- Let My People Go—(Watch/Listen) Friends of mine made this music video in April as part of the Let My People Go campaign, an effort to bail people out of jail and immigration detention and to demand that New York Governor Cuomo and New York City Mayor de Blasio #FreeThemAll. This came out in time for Passover and weaves together the Passover themes of freedom and liberation with action, music, and social justice — all of which are central to my personal Jewish identity.
- We Keep Each Other Safe: Mutual Aid for Survival and Solidarity — Mutual aid, including talks and conversations like this webinar panel, and all the ways I’ve seen people showing up for each other to meet basic needs, create safety and health together, and stay connected in community.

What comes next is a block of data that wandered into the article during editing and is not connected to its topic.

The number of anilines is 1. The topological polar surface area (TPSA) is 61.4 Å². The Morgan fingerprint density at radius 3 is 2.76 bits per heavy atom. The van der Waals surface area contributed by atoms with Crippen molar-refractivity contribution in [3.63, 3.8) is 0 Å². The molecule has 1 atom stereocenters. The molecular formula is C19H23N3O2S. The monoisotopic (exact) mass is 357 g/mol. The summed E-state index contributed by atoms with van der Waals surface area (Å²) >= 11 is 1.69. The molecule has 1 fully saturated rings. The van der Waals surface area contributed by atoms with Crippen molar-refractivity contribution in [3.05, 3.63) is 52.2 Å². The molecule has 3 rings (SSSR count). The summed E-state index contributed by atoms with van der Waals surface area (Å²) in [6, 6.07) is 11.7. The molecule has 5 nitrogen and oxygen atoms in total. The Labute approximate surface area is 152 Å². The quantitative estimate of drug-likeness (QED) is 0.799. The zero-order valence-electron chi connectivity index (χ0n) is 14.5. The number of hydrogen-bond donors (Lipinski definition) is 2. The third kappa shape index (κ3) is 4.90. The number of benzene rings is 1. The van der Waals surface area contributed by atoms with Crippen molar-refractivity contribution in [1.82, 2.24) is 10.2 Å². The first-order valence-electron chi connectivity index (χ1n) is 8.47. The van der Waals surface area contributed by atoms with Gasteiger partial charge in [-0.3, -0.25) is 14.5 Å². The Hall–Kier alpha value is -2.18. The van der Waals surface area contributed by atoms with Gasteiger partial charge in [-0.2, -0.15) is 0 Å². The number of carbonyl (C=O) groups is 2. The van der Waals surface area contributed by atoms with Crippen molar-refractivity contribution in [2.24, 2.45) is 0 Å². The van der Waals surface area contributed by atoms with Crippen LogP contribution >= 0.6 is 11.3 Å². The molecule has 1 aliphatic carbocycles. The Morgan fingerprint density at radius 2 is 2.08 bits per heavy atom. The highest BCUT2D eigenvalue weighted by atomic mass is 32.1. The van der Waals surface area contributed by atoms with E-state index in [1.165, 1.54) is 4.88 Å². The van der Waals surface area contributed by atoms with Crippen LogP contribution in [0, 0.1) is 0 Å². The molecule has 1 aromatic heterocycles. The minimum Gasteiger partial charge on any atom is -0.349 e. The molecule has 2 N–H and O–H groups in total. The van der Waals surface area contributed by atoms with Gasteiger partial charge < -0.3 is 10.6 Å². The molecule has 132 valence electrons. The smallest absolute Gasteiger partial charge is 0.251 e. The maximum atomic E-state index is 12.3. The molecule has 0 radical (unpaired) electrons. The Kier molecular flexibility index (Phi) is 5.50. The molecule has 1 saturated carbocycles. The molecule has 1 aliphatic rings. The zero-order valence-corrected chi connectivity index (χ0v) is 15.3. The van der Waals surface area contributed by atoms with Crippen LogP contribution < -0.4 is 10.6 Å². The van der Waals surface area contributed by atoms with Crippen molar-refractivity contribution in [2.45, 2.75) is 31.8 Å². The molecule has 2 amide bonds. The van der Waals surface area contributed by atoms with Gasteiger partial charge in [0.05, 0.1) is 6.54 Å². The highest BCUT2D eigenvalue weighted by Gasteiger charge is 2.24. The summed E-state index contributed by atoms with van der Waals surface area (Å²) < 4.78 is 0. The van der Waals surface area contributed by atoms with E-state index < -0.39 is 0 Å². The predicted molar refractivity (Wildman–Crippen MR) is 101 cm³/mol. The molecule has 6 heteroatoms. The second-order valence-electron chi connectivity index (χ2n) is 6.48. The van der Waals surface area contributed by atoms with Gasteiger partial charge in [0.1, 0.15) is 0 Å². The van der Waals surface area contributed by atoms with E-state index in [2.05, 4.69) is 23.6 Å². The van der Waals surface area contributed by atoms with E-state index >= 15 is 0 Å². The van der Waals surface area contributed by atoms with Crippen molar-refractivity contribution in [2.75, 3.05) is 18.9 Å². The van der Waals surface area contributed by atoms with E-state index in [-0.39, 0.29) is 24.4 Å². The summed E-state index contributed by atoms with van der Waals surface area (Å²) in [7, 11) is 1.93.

- Video clip from @TheAthleticMLB — On August 26, 2020, the Milwaukee Bucks decided not to take the court for their playoff game, protesting against the police shooting of Jacob Blake in Kenosha, Wisconsin. Over the next few hours, team after team across professional sports made the decision to join the strike and refuse to play. While baseball and the world of sports in general has a long way to go in joining the struggle for Black liberation, this video moved me as an important starting point.
- Video clips and more from @Moms4Housing —(Watch/read/learn) Moms for Housing’s incredible organizing and power to reclaim homes for the community from speculators and profiteers — the reclaiming, the mass community defense mobilization in January 2020, the land trust victory — everything!
View—images, demonstrations, photos, graphics, art
- The many demonstrations of creative community defense —against state violence at mass protests—like umbrellas, shields, leaf blowers and more, from Hong Kong to Portland!
- Photo (at left) Bay view — Being offline is my best salve.